In order to observe clearly with the binoculars, you have to focus on the object or scene you want to watch. Two main focus systems can be found in binoculars and although it is relatively simple to perform this action, how does this work?
How binoculars focus? There are two focus systems encountered in the binoculars. One of the most common ones is the focus knob which adjusts the gap between the ocular lenses in order to focus on various distances for both sides of the binoculars, where the second system works similarly to the first, however, you won’t have a focus knob but every ocular eyepiece acts as a focus and diopter adjustment system.
Further in this post, I am going to help you understand how every focus system works and how to improve your watching through the binoculars, how to focus and adjust the diopter properly.
How binoculars focus? The knob focus system
Binoculars with the focus knob in the middle are the most common type of binoculars found on the market. This is also the easiest to use because all you have to do in order to focus is to rotate the knob to the left or right
When you perform this action, the gap between the ocular lenses is increasing in size or decreasing. The ocular lenses from both sides of the binoculars will move at the same time.
Moreover to this, usually on the right ocular, there is a diopter adjustment ring which function is to adjust the diopter of your eyes in case you have any eyesight problems or you are wearing glasses and you want to watch through the binoculars without glasses.
The diopter adjustment ring will extend or contract the gap of the ocular lenses on only one side of the binoculars, the side where the ring is situated, and further to this when you are using the focus knob, the binoculars will focus by performing the same action but with a small degree in gap between the binocular sides, as fixed per diopter level.
In order to best focus with the binoculars with a focus knob, there is an action to perform before you use them, this is to adjust your diopter level. This will follow in the post.
How binoculars focus? The independent eyepiece focus system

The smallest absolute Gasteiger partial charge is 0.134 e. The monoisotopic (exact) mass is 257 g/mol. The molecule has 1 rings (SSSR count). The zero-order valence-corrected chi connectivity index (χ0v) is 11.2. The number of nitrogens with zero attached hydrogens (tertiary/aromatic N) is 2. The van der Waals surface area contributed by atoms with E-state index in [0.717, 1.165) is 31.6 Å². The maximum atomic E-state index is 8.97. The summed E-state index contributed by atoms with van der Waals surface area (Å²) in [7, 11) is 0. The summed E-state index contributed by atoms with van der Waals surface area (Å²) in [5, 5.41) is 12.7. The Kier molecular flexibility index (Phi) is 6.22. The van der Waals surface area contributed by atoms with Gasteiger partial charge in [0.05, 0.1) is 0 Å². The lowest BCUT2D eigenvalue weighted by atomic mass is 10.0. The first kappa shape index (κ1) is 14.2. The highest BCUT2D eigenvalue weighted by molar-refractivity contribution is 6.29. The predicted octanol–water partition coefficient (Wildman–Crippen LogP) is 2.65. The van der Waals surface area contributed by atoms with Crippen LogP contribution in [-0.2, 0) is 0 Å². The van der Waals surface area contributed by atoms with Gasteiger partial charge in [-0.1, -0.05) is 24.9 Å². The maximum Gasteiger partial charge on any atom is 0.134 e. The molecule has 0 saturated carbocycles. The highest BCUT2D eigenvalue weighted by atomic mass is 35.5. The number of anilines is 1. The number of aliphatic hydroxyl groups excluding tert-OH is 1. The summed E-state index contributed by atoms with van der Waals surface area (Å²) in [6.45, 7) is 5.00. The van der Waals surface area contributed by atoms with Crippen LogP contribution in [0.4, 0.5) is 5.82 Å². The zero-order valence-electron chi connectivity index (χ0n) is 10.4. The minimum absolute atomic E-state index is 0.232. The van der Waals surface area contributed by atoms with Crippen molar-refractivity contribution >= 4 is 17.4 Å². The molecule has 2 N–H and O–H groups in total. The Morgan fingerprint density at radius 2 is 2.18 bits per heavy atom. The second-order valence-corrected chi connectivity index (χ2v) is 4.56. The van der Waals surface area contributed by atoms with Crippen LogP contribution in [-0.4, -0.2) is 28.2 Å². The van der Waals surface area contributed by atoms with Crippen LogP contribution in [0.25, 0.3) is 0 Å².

The independent eyepiece focus system is not that often found in the regular binoculars and can be easily seen in larger size binoculars such as the astrobinoculars. One example would be the Celestron 25x100mm as the one I photographed above (not the first one, that is my masterpiece sketching…).
You will easily notice that on this system of focus, there is no central knob to assist you to focus on the scene or object you want but you have two rings, one on each ocular. This will be a bit more difficult as it will require more time to focus with each eye at a time.
Furthermore to this, each ring will act as a focus and diopter adjustment at the same time.
The easiest way to focus with each eye is to cover the opposite eye with your palm or a cup and use the ring from the ocular to focus, then repeat the process to the other eye by swapping over.
Why binoculars may not focus properly? The diopter adjustment system
When you use your focus knob (speaking about the binoculars with the focus knob) and you focus on an area, scene or object, where one eye will be in perfect focus and the other one won’t, the most common issues, and this is not an issue at all, is that you need to adjust the diopter of your binoculars to your eyes.
The process is relatively simple and is the best to follow as listed below:
- On the outdoors area, select an area or object (e.g. a tree) you want to watch through binoculars, which is not going to be either too far from you or too close.
- Watch through the binoculars and cover the right side objective lens with your palm or a cup (or simply close your right eye) and use the focus ring until the object or scene you selected is in perfect focus
- Now cover the left objective lens with the palm, a cup or simply close your left eye, so you can watch through the right eye only. If the object or scene you want to observe is not on perfect focus, use the diopter adjustment ring (do not touch the focus ring anymore for now) until the object/scene is in perfect focus.
- Your binoculars are adjusted per your eyes and in the future, all you have to do is use only the focus knob when you want to focus on what you are going to observe. Don’t touch anymore the diopter adjustment. If one of the eyes will get out of focus again, repeat the process.
How do autofocus binoculars works?
I am going to break down a myth here: the autofocus binoculars will NOT focus automatically and will not have a computerized and motorized system to focus automatically.
The term is often used for the binoculars where there is no focus ring or knob at all, and everything above 40 yards (plus/minus depending on the model) should be in perfect focus.
One ring you are going to find on these binoculars which is the diopter adjustment ring, to help you adjust your binoculars per your eyes.
Related Q&A and extra tips to share
I never liked the binoculars with autofocus as they are not good for a variety of things such as birdwatching or indoor concerts, anything where you need to observe under 40yards/36meters. The beauty of the binoculars is not only to observe what is far but what is close as well.
The binoculars with individual eyepiece focus system is a bit more hard to use and as mentioned above, is often found on the “big daddies” of the binoculars. But this is not always the case. If you are going to buy a pair of binoculars, have a look at the focusing system and pick a model with the knob focus. It’s easy, simple and takes seconds to focus.
Thank you for reading our post and I hope to see you around. Take care for now! If you want you can have an extra read about the binoculars focus and adjustment on Wikipedia (external link)